Standardized terminologies in healthcare allow for the exchange of patient data and information, which is the foundation of interoperability. To identify textual data, each data element needs to be linked to a unique code that translates it. Standardized vocabularies, like LOINC and SNOMED CT, are used to distinguish diagnostic terms and are developed by recognized groups of experts. Standard vocabularies, particularly coded laboratory results, enable automated decision support for better patient care, and automated public health surveillance.
Logical Observation Identifiers Names and Codes (LOINC®) is one of several standards used to exchange clinical health information. LOINC is the preferred standard of HL7 International for identifying laboratory tests. LOINC codes embedded in HL7 messages allow healthcare facilities that receive messages from multiple sources to electronically file those results into the correct slots in the EHR or other information system. This communication allows broad distribution of healthcare information without the need for individual institutions to exchange master files for data, such as test or result codes. Each institution maps its own local vocabularies to the standard code, allowing data to be shared broadly, rather than remaining isolated as a single island of information.
LOINC was created in 1994 by the Regenstrief Institute Inc., in response to a demand for the electronic transmission of clinical data. LOINC assigns identifying codes to more than 70,000 medical terms to enable transmission into an EHR. Because of the extensive number of codes, a program called Regenstrief LOINC Mapping Assistant (RELMA®) assists with LOINC mapping. Both LOINC and RELMA are downloadable from the LOINC website. LOINC codes contain six parts in a specific order, each with a discrete meaning that together describe in detail how a particular lab test is performed (see Figure 1).
The purpose of the LOINC database is to provide universal identifiers for observations in HL7 messages. In the setup of HL7, one field (OBX-3) holds the observation identifier, and another field (OBX-5) holds the observation value. Specifically, LOINC provides a standard code system for the observation identifier field (OBX-3). Prior to LOINC adoption, laboratories sent their own internal identifying codes in the OBX-3 field of the HL7 interface message. However, laboratories had unique test codes, which made data sharing and interfacing more difficult.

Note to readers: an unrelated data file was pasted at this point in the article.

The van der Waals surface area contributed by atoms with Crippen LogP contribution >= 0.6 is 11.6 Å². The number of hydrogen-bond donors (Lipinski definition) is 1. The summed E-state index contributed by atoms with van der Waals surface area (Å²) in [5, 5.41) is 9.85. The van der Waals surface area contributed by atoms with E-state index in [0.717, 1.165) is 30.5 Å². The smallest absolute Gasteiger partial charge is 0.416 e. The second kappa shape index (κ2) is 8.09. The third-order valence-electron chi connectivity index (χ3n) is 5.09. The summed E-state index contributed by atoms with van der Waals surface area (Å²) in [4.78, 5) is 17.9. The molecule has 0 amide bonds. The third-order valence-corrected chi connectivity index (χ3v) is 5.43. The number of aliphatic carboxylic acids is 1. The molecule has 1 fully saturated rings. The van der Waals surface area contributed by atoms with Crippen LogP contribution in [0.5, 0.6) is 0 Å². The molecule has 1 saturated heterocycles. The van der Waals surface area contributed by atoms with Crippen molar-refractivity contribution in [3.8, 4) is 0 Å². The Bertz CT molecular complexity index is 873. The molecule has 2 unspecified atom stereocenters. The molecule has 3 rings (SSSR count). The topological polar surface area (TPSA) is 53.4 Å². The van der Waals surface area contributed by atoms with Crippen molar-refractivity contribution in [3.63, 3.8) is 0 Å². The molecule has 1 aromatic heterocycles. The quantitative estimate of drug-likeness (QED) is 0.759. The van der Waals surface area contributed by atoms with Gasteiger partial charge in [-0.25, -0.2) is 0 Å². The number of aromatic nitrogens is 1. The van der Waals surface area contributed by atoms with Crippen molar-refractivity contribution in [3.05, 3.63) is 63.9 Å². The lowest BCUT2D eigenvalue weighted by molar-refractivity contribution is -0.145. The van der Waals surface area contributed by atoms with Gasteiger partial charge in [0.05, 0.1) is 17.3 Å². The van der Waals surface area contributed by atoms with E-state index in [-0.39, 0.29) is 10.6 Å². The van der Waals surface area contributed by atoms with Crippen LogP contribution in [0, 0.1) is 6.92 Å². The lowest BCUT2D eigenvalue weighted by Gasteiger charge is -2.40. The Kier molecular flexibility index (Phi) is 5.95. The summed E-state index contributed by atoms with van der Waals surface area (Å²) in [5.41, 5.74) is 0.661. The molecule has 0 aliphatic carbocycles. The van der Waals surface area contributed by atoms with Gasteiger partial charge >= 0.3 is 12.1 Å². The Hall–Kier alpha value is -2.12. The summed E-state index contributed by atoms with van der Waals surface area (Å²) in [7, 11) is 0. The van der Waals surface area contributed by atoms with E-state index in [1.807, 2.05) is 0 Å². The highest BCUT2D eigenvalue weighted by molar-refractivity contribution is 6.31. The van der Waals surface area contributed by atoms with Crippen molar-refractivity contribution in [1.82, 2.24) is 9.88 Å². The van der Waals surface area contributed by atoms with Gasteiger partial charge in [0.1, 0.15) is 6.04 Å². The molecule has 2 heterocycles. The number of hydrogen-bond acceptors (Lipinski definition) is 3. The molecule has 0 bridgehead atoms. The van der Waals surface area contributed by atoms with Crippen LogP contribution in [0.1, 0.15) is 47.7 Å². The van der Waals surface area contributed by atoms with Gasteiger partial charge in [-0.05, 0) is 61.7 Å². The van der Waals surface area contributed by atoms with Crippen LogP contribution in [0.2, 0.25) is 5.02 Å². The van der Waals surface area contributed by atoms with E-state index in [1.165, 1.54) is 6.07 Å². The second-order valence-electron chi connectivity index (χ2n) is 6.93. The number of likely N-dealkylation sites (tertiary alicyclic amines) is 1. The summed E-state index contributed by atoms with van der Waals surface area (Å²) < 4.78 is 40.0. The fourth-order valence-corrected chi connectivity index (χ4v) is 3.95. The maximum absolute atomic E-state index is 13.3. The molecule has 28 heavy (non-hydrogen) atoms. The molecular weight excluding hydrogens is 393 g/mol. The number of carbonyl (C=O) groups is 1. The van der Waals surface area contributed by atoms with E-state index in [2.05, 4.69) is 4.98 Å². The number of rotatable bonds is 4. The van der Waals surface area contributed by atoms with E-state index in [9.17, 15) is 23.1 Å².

Large healthcare institutions have taken advantage of LOINC to standardize the information coming from many different sources. The use of LOINC codes to identify laboratory tests can provide major benefits to organizations that receive such messages because it allows them to organize and analyze results from many HL7 sources. Healthcare organizations can import test results into their EHR in a codified manner when their source laboratories include LOINC codes in their HL7 messages. As a result, LOINC aids in data interoperability. The granularity inherent in LOINC ensures accurate comparison of data from multiple, disparate sources.
Standards like LOINC are imperative in improving patient care and reducing the costs associated with redundant and duplicative testing. Greater interoperability of lab results means that organizations can aggregate larger volumes of data for individual patients to support population health management. The ability to aggregate this data in the same language allows providers to analyze and report their patient care performance more easily and accurately. By fostering this kind of interoperability, LOINC can help healthcare organizations achieve better patient care and improved revenue.
Systemized Nomenclature of Medicine – Clinical Terms (SNOMED CT®) is a clinical terminology that provides clinical content for medical documentation with greater granularity than LOINC, and must be used when describing more complicated, process-driven tests, such as anatomic pathology and microbiology.
LOINC Combined with SNOMED
So how do LOINC and SNOMED work together and why do laboratories need both? An easy way to think about it is that LOINC provides codes that ask the question, and when needed, SNOMED provides codes for the answer. LOINC includes codes that identify the test observation (e.g., serum glucose or blood culture), not the codes that might be reported in the values of those test observations. LOINC is used to code the testing method, whereas SNOMED CT codes for non-numeric answers.
In HL7 messages, LOINC provides codes for the question in fields OBR-4 and OBX-3, while SNOMED provides codes for the answers in OBX-5. For more complex test results, SNOMED CT is needed to properly define testing.
A common interaction between LOINC and SNOMED CT occurs in microbiology. For example, when a culture is ordered, that order will be coded in LOINC. However, the most sophisticated communication LOINC can offer for the results would be the general microbe physical description (e.g., gram-negative cocci). The non-numerical result would be coded in SNOMED CT. SNOMED CT can take the result of the complex biogram, the organism’s name, and create the binary code to communicate it across an interface. The gram-negative cocci can then be fully identified.
Because of this connection between the two coding systems, there is an initiative by the National Library of Medicine and Regenstrief Institute currently under way to map LOINC to SNOMED CT for a closer integration between the two terminologies.
LOINC & SNOMED Join to Address Pandemic
The Regenstrief Institute and SNOMED International are collaborating to help manage the SARS-CoV-2 public health emergency. These organizations have teamed up to code and track SARS-CoV-2 testing and COVID-19 cases to help contain the virus. Because both of these standards are already commonly in place in our healthcare system, their actions are quickly enhancing efforts to address the pandemic.